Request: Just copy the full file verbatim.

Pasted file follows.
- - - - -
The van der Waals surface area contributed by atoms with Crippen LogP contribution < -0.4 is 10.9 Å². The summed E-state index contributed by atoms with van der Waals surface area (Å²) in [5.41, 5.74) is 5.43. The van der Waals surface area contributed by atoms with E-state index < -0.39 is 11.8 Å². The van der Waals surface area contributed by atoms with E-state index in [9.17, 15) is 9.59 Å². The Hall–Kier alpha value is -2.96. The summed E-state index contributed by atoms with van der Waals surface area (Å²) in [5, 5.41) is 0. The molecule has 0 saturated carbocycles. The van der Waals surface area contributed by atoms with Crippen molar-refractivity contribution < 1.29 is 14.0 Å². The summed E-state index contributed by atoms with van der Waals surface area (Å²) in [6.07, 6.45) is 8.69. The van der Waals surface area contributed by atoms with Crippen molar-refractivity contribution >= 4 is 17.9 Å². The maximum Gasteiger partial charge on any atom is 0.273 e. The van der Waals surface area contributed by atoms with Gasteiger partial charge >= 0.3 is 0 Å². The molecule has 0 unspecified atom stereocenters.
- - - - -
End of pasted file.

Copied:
The van der Waals surface area contributed by atoms with Crippen LogP contribution < -0.4 is 10.9 Å². The summed E-state index contributed by atoms with van der Waals surface area (Å²) in [5.41, 5.74) is 5.43. The van der Waals surface area contributed by atoms with E-state index < -0.39 is 11.8 Å². The van der Waals surface area contributed by atoms with E-state index in [9.17, 15) is 9.59 Å². The Hall–Kier alpha value is -2.96. The summed E-state index contributed by atoms with van der Waals surface area (Å²) in [5, 5.41) is 0. The molecule has 0 saturated carbocycles. The van der Waals surface area contributed by atoms with Crippen molar-refractivity contribution < 1.29 is 14.0 Å². The summed E-state index contributed by atoms with van der Waals surface area (Å²) in [6.07, 6.45) is 8.69. The van der Waals surface area contributed by atoms with Crippen molar-refractivity contribution >= 4 is 17.9 Å². The maximum Gasteiger partial charge on any atom is 0.273 e. The van der Waals surface area contributed by atoms with Gasteiger partial charge >= 0.3 is 0 Å². The molecule has 0 unspecified atom stereocenters.